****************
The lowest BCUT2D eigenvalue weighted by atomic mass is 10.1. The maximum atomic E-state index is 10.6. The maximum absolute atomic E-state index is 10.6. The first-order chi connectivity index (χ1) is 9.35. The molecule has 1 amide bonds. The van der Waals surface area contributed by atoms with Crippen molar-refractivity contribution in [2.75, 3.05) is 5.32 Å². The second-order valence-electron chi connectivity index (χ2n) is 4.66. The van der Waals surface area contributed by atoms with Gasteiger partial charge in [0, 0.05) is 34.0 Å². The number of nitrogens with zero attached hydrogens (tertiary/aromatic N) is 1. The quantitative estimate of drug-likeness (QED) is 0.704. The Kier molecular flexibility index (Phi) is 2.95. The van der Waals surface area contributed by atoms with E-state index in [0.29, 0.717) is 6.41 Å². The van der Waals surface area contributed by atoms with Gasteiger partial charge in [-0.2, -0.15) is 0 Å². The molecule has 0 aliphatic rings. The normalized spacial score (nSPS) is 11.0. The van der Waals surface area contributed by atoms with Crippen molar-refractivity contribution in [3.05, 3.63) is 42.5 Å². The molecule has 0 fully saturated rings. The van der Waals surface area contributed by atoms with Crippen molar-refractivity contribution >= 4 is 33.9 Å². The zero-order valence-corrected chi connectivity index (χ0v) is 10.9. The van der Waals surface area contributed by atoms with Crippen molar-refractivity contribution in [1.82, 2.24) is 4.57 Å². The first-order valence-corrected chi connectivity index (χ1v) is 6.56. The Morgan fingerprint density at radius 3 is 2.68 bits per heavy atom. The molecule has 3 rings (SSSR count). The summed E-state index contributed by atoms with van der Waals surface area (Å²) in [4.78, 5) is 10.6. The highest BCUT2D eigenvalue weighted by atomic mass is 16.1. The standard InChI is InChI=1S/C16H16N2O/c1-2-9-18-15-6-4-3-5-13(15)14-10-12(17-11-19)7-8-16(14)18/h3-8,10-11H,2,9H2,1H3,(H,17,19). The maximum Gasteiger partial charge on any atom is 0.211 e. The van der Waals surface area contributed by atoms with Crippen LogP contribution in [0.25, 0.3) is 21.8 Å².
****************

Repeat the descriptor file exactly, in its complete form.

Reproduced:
The lowest BCUT2D eigenvalue weighted by atomic mass is 10.1. The maximum atomic E-state index is 10.6. The maximum absolute atomic E-state index is 10.6. The first-order chi connectivity index (χ1) is 9.35. The molecule has 1 amide bonds. The van der Waals surface area contributed by atoms with Crippen molar-refractivity contribution in [2.75, 3.05) is 5.32 Å². The second-order valence-electron chi connectivity index (χ2n) is 4.66. The van der Waals surface area contributed by atoms with Gasteiger partial charge in [0, 0.05) is 34.0 Å². The number of nitrogens with zero attached hydrogens (tertiary/aromatic N) is 1. The quantitative estimate of drug-likeness (QED) is 0.704. The Kier molecular flexibility index (Phi) is 2.95. The van der Waals surface area contributed by atoms with E-state index in [0.29, 0.717) is 6.41 Å². The van der Waals surface area contributed by atoms with Gasteiger partial charge in [-0.2, -0.15) is 0 Å². The molecule has 0 aliphatic rings. The normalized spacial score (nSPS) is 11.0. The van der Waals surface area contributed by atoms with Crippen molar-refractivity contribution in [3.05, 3.63) is 42.5 Å². The molecule has 0 fully saturated rings. The van der Waals surface area contributed by atoms with Crippen molar-refractivity contribution >= 4 is 33.9 Å². The zero-order valence-corrected chi connectivity index (χ0v) is 10.9. The van der Waals surface area contributed by atoms with Crippen molar-refractivity contribution in [1.82, 2.24) is 4.57 Å². The first-order valence-corrected chi connectivity index (χ1v) is 6.56. The Morgan fingerprint density at radius 3 is 2.68 bits per heavy atom. The molecule has 3 rings (SSSR count). The summed E-state index contributed by atoms with van der Waals surface area (Å²) in [4.78, 5) is 10.6. The highest BCUT2D eigenvalue weighted by atomic mass is 16.1. The standard InChI is InChI=1S/C16H16N2O/c1-2-9-18-15-6-4-3-5-13(15)14-10-12(17-11-19)7-8-16(14)18/h3-8,10-11H,2,9H2,1H3,(H,17,19). The maximum Gasteiger partial charge on any atom is 0.211 e. The van der Waals surface area contributed by atoms with Crippen LogP contribution in [0.25, 0.3) is 21.8 Å².